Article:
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Ingredient of the Week: Leg of Lamb

FILE - In this April 26, 2017, file photo, Texas Rep. Rafael Anchia, D-Dallas, at podium, is surrounded by fellow lawmakers as he speaks against an anti-"sanctuary cities" bill that has already cleared the Texas Senate and seeks to jail sheriffs and other officials who refuse to help enforce federal immigration law in Austin, Texas. Following a whirlwind weekend in the Texas Legislature that pushed abortion restrictions, religious objections and a so-called "bathroom bill" toward the desk of Republican Gov. Greg Abbott, weary Democrats are sounding a familiar warning: We'll see you in court. (AP Photo/Eric Gay, File)

When picking out a leg of lamb for Easter dinner, chef Tom Douglas suggests making a Greek-style leg of lamb. “You cook it more well-done, so it’s nice and crispy on the outside,” he says. “Maybe baste it a bit with the fat in the bottom of the pan and heavy salt and pepper; when it comes out of the oven, finish with that really heavy, floral Greek oregano, and big squeezes of lemon juice. I could eat a plate as tall as my head of lamb like that.”

Chef Thierry Rautureau recommends barbecuing a butterflied leg of lamb. “I love to make an olive tapenade,” he says, “and mix all that with some fresh herbs and put that on the meat.” He suggests leaving it to marinade on the counter for an hour or hour and a half while your barbecue coals heat. Check back in 15 minutes, he says, so it’s nicely seared on one side, and continue to rotate until the meat is medium or medium-rare, or 125 degrees. “Let it sit, and then slice it super-thin,” he says. “The thinner the better.”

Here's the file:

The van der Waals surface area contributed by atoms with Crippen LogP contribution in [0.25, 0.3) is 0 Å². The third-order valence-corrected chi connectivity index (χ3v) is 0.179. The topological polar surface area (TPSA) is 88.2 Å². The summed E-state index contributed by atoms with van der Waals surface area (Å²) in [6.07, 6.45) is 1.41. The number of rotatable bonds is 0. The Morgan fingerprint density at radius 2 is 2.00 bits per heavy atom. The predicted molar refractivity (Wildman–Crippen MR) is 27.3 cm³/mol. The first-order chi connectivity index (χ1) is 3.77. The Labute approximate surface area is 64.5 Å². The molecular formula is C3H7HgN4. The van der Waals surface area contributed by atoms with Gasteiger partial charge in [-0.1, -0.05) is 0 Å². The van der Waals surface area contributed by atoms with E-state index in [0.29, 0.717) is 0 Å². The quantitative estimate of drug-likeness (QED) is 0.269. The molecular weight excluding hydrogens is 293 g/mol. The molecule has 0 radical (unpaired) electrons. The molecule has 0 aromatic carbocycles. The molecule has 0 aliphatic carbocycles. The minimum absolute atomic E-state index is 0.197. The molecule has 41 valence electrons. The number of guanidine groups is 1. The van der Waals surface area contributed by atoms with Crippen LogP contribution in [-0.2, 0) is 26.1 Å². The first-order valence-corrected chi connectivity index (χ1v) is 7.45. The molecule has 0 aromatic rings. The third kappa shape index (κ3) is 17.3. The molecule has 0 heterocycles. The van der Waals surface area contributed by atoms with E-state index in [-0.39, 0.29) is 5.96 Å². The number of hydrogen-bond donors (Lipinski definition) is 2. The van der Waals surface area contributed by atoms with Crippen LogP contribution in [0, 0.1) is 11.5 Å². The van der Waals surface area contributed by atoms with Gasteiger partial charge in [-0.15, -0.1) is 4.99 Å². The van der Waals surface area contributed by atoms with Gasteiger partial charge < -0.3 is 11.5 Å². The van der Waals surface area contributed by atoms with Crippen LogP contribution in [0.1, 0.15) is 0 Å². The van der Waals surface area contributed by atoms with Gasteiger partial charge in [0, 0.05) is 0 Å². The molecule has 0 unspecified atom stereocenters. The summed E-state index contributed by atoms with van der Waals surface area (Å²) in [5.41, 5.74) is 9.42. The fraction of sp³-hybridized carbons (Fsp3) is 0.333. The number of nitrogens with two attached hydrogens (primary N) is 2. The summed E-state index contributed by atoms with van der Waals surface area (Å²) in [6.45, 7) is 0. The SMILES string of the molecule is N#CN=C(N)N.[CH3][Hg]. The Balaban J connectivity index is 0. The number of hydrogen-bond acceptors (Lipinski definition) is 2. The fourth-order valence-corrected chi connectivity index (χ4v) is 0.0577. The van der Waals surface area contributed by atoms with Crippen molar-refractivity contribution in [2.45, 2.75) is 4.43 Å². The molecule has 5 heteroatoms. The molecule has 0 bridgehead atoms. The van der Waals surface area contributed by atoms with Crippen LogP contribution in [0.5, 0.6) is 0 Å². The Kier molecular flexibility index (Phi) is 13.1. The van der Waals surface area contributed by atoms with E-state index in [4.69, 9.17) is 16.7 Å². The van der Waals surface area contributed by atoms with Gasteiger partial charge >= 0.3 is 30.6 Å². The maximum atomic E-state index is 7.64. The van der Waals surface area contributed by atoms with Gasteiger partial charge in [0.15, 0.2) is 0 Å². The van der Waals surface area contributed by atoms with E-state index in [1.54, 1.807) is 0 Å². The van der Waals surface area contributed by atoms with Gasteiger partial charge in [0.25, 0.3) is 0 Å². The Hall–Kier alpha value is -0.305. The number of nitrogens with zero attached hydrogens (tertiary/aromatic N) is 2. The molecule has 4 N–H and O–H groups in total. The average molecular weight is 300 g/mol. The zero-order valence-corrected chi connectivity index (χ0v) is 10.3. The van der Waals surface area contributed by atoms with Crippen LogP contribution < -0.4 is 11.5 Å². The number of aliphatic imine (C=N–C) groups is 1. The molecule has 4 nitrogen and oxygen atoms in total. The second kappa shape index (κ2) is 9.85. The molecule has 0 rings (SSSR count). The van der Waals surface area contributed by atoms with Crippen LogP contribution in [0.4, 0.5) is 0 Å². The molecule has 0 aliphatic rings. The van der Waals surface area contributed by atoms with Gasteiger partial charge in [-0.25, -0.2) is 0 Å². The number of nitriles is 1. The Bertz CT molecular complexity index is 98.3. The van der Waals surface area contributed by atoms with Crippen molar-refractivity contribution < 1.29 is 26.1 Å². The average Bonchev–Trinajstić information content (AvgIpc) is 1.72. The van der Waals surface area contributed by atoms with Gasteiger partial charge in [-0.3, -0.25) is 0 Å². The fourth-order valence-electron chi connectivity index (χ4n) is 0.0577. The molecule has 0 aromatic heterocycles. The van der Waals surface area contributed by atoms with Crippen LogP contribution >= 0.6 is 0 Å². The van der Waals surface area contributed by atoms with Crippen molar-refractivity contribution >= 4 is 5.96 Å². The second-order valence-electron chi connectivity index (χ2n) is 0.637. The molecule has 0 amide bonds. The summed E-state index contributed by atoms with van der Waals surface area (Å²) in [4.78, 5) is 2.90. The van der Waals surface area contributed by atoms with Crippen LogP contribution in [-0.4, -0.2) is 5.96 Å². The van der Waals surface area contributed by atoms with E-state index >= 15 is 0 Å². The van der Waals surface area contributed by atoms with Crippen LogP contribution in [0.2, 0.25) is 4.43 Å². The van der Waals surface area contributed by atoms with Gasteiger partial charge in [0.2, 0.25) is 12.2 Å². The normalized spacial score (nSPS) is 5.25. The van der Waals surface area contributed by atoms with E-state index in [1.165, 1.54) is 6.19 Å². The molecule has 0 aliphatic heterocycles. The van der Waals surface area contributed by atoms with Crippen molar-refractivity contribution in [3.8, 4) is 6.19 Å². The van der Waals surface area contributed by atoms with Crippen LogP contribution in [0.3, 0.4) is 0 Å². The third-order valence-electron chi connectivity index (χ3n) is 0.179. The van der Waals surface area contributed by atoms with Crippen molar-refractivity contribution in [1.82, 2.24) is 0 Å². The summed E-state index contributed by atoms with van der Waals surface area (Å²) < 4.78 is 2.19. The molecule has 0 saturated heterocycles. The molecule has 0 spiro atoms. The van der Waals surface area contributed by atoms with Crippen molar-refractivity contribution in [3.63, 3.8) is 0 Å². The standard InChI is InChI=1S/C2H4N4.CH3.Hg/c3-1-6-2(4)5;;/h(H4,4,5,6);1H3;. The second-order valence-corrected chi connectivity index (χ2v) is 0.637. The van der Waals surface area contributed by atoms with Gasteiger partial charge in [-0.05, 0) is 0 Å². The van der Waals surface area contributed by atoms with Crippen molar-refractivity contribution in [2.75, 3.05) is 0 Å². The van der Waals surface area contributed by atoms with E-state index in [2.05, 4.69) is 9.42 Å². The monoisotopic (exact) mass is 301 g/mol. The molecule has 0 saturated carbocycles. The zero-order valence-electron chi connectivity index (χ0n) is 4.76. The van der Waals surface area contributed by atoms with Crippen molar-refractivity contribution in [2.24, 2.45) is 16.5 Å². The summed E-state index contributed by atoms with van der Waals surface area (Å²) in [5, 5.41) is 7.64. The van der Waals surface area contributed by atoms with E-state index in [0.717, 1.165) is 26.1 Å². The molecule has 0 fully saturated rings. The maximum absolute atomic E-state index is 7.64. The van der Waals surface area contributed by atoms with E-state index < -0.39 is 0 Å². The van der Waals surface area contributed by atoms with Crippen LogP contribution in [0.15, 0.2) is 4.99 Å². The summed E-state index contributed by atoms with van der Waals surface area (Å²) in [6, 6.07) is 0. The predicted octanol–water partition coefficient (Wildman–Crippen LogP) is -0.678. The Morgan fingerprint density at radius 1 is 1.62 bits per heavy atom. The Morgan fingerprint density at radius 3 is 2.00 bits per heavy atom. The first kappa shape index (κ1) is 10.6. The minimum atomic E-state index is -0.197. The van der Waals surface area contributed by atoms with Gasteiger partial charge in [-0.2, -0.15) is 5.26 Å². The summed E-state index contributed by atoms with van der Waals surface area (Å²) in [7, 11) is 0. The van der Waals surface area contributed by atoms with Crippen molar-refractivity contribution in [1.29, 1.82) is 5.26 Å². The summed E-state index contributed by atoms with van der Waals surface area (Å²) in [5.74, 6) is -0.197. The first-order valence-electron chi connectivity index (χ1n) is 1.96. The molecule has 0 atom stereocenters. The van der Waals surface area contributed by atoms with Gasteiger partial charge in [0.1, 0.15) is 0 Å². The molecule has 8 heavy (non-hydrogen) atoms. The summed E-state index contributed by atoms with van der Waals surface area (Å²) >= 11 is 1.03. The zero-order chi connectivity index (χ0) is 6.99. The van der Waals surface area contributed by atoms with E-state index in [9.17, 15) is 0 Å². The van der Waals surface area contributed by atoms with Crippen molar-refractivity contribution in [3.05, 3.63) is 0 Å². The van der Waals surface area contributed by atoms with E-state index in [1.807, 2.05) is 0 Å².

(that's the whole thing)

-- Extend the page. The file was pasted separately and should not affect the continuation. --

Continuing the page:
Whole Foods Markets are a proud sponsor of Seattle Kitchen’s Ingredient of the Week.

About the Author

Cait Walsh

Caitlyn Walsh is a regular lifestyles contributor for MyNorthwest. She enjoys reading and hiking, as well as perusing all the cat videos the Internet has to offer.

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